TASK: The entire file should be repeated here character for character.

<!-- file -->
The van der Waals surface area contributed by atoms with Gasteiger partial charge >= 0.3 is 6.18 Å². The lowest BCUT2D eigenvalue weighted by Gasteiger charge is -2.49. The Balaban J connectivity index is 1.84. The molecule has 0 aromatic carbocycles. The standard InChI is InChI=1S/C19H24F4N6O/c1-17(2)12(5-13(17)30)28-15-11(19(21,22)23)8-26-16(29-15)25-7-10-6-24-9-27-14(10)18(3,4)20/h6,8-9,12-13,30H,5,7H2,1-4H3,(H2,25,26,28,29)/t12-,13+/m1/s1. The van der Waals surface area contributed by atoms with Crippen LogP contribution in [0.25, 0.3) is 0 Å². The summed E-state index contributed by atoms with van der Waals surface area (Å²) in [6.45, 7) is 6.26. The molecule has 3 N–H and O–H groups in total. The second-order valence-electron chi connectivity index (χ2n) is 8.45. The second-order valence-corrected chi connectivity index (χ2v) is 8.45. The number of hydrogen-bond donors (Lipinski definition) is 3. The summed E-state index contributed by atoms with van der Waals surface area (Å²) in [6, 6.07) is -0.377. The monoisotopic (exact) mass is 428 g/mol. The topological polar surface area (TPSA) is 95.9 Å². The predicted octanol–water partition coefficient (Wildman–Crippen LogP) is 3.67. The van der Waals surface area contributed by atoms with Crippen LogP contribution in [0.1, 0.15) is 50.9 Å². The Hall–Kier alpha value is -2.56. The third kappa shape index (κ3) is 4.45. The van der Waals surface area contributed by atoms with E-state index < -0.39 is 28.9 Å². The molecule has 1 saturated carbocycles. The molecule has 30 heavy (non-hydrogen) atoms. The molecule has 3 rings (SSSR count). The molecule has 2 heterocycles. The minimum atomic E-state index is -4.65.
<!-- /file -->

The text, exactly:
The van der Waals surface area contributed by atoms with Gasteiger partial charge >= 0.3 is 6.18 Å². The lowest BCUT2D eigenvalue weighted by Gasteiger charge is -2.49. The Balaban J connectivity index is 1.84. The molecule has 0 aromatic carbocycles. The standard InChI is InChI=1S/C19H24F4N6O/c1-17(2)12(5-13(17)30)28-15-11(19(21,22)23)8-26-16(29-15)25-7-10-6-24-9-27-14(10)18(3,4)20/h6,8-9,12-13,30H,5,7H2,1-4H3,(H2,25,26,28,29)/t12-,13+/m1/s1. The van der Waals surface area contributed by atoms with Crippen LogP contribution in [0.25, 0.3) is 0 Å². The summed E-state index contributed by atoms with van der Waals surface area (Å²) in [6.45, 7) is 6.26. The molecule has 3 N–H and O–H groups in total. The second-order valence-electron chi connectivity index (χ2n) is 8.45. The second-order valence-corrected chi connectivity index (χ2v) is 8.45. The number of hydrogen-bond donors (Lipinski definition) is 3. The summed E-state index contributed by atoms with van der Waals surface area (Å²) in [6, 6.07) is -0.377. The monoisotopic (exact) mass is 428 g/mol. The topological polar surface area (TPSA) is 95.9 Å². The predicted octanol–water partition coefficient (Wildman–Crippen LogP) is 3.67. The van der Waals surface area contributed by atoms with Crippen LogP contribution in [0.1, 0.15) is 50.9 Å². The Hall–Kier alpha value is -2.56. The third kappa shape index (κ3) is 4.45. The van der Waals surface area contributed by atoms with E-state index < -0.39 is 28.9 Å². The molecule has 1 saturated carbocycles. The molecule has 30 heavy (non-hydrogen) atoms. The molecule has 3 rings (SSSR count). The molecule has 2 heterocycles. The minimum atomic E-state index is -4.65.